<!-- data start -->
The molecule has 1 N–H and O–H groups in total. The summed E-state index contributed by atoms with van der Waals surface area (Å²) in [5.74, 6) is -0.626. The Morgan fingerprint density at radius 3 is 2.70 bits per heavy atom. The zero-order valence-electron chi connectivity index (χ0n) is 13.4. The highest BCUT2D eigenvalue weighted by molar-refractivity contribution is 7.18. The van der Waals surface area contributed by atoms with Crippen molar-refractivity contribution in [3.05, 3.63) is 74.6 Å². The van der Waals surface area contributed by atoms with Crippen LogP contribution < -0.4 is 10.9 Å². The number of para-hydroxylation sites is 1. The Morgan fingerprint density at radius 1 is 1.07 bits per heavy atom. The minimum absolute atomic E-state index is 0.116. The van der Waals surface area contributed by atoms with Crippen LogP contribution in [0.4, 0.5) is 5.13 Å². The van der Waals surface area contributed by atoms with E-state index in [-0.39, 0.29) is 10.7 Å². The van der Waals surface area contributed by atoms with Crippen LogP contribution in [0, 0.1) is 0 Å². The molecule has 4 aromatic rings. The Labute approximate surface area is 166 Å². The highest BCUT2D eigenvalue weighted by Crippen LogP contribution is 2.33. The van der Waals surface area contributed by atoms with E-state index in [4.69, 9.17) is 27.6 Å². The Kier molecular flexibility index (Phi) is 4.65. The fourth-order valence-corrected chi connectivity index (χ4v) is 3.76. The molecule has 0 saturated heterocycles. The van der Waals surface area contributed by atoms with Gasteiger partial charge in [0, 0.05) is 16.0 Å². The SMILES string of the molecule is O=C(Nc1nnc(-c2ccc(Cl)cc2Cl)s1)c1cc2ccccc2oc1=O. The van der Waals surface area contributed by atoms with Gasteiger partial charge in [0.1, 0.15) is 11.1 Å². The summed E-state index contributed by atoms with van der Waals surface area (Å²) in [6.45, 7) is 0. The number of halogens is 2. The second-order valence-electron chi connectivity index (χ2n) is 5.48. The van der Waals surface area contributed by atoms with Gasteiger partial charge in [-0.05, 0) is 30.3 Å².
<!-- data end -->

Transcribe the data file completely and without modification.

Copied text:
The molecule has 1 N–H and O–H groups in total. The summed E-state index contributed by atoms with van der Waals surface area (Å²) in [5.74, 6) is -0.626. The Morgan fingerprint density at radius 3 is 2.70 bits per heavy atom. The zero-order valence-electron chi connectivity index (χ0n) is 13.4. The highest BCUT2D eigenvalue weighted by molar-refractivity contribution is 7.18. The van der Waals surface area contributed by atoms with Crippen molar-refractivity contribution in [3.05, 3.63) is 74.6 Å². The van der Waals surface area contributed by atoms with Crippen LogP contribution < -0.4 is 10.9 Å². The number of para-hydroxylation sites is 1. The Morgan fingerprint density at radius 1 is 1.07 bits per heavy atom. The minimum absolute atomic E-state index is 0.116. The van der Waals surface area contributed by atoms with Crippen LogP contribution in [0.4, 0.5) is 5.13 Å². The van der Waals surface area contributed by atoms with E-state index in [-0.39, 0.29) is 10.7 Å². The van der Waals surface area contributed by atoms with Crippen LogP contribution in [0, 0.1) is 0 Å². The molecule has 4 aromatic rings. The Labute approximate surface area is 166 Å². The highest BCUT2D eigenvalue weighted by Crippen LogP contribution is 2.33. The van der Waals surface area contributed by atoms with E-state index in [4.69, 9.17) is 27.6 Å². The Kier molecular flexibility index (Phi) is 4.65. The fourth-order valence-corrected chi connectivity index (χ4v) is 3.76. The molecule has 0 saturated heterocycles. The van der Waals surface area contributed by atoms with Gasteiger partial charge in [0, 0.05) is 16.0 Å². The SMILES string of the molecule is O=C(Nc1nnc(-c2ccc(Cl)cc2Cl)s1)c1cc2ccccc2oc1=O. The van der Waals surface area contributed by atoms with Gasteiger partial charge in [0.1, 0.15) is 11.1 Å². The summed E-state index contributed by atoms with van der Waals surface area (Å²) in [6.45, 7) is 0. The number of halogens is 2. The second-order valence-electron chi connectivity index (χ2n) is 5.48. The van der Waals surface area contributed by atoms with Gasteiger partial charge in [-0.05, 0) is 30.3 Å².